Came across an article in the Daily Mail UK this morning. These 3 bullet points pretty much sum it up:
- Researchers claim the secret to a smash hit single is repeating the lyrics
- They found songs that repeat phrases are more likely to be successful
- Hit singles repeated words up to a fifth more than music lower in the charts
This is something that comes up pretty often in my coaching songwriters and for lots of writers it’s a problem. The first thing I offer is that we’re writing songs to relate to others and that means we hopefully have a listener. Quickest way to get a listener to remember your song? Repetition.
Sure I know you could argue and find endless examples of great songs that don’t adhere to this idea but…this study is talking about “smash hit singles” and I did say “the quickest way”.
The info and the idea
I’m sure not the first one to point out that most of the information in your song is going to be in the verses and the big idea is going to be your chorus. The listener will hopefully go along for the ride with you in the verses, you can load up on detail, color and storyline but, when you hit the chorus that listener wants a break. Give it to ‘em. Let them know exactly what the idea is. Work that title and repeat when necessary. Get it in their head and then you can give them more in the next verses and bridge, just don’t wear them out.
This is old news to many of you but you would be surprised at the number of writers I work with who resist the thought of pleasing someone else, the listener. Sometimes the problem comes from writing alone. You get bored and continue to introduce new things to make the process more interesting for yourself. I do it too but the listener is not going to work as hard as you to “get it “.
Love it or hate it, we’re in a sound bite world
We want it and we want it now and for all of us the rules continue to change. You hear fewer bridges, fewer 2nd verses, more post choruses and everything sounds like a hook, might hear 3 different ones in a hit single at the moment.
This stuff we’re all creating is made to be consumed and I mean that in a good way. A 3 min pop song that can go from the writer’s imagination, through their craft, complete with the tools that make it directly into a listener’s head is a beautiful thing. If repetition is a proven tool I’m using it.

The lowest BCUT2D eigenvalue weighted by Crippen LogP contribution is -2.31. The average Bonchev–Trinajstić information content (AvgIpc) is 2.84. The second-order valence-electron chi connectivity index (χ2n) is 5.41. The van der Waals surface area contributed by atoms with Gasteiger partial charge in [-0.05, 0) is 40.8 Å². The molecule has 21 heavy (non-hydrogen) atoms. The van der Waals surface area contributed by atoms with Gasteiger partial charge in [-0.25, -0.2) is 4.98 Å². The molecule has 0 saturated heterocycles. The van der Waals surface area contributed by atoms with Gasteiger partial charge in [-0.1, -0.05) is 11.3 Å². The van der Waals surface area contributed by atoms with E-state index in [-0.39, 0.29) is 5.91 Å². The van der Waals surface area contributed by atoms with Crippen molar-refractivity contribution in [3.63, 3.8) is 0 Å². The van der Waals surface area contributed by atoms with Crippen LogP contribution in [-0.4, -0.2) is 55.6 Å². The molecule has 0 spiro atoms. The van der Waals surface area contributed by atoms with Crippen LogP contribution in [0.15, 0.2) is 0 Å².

One of my old publishers, Miles Copeland, gave an interview awhile back where he blamed this chorus driven phenomenon on the introduction of a channel changing button on the steering wheel. “ now the guy in his car doesn’t even have to take his hand off the wheel to choose a different song”. That’s your modern listener so it stands to reason you want to hook him quick and often.
One fine example of everything we ‘re talking about here is the Beatles “She Loves You”. The storyline is in the verse, a conversation between two friends. Sets up the big idea and the end of the chorus looks like this:
She loves you, yeah, yeah, yeah
She loves you, yeah, yeah, yeah
She loves you, yeah, yeah, yeah yeah
Repetition …and you know that can’t be bad :-)!
For the complete article in the Daily Mail UK here’s a link.
April 25, 2015
Image courtesy of Shutterstock
About Mark Cawley
Mark Cawley's songs have appeared on more than 15 million records. Over a career based in LA, London, and Nashville his songs have been recorded by an incredibly diverse range of artists. From Tina Turner, Joe Cocker, Wynonna, Diana Ross and Chaka Kahn to The Spice Girls, Tom Scott, Kathy Mattea, Paul Carrack, Will Downing and Pop Idol winners in the UK. He has had #1 records in the UK and throughout Europe as well as cuts in Country, Jazz & R & B. His groundbreaking website Song Journey created with Hall of Fame writer Kye Fleming was the first to mentor writers from around the world one-on-one online. He is currently writing and publishing as well as helping writers and artists worldwide with a one-on-one co-active coaching service, iDoCoach. In addition he is a judge for this years UK Songwriting Contest, a contributing writer to the US Songwriting Competition , a popular songwriting blogger and from time to time, conducts his own workshops.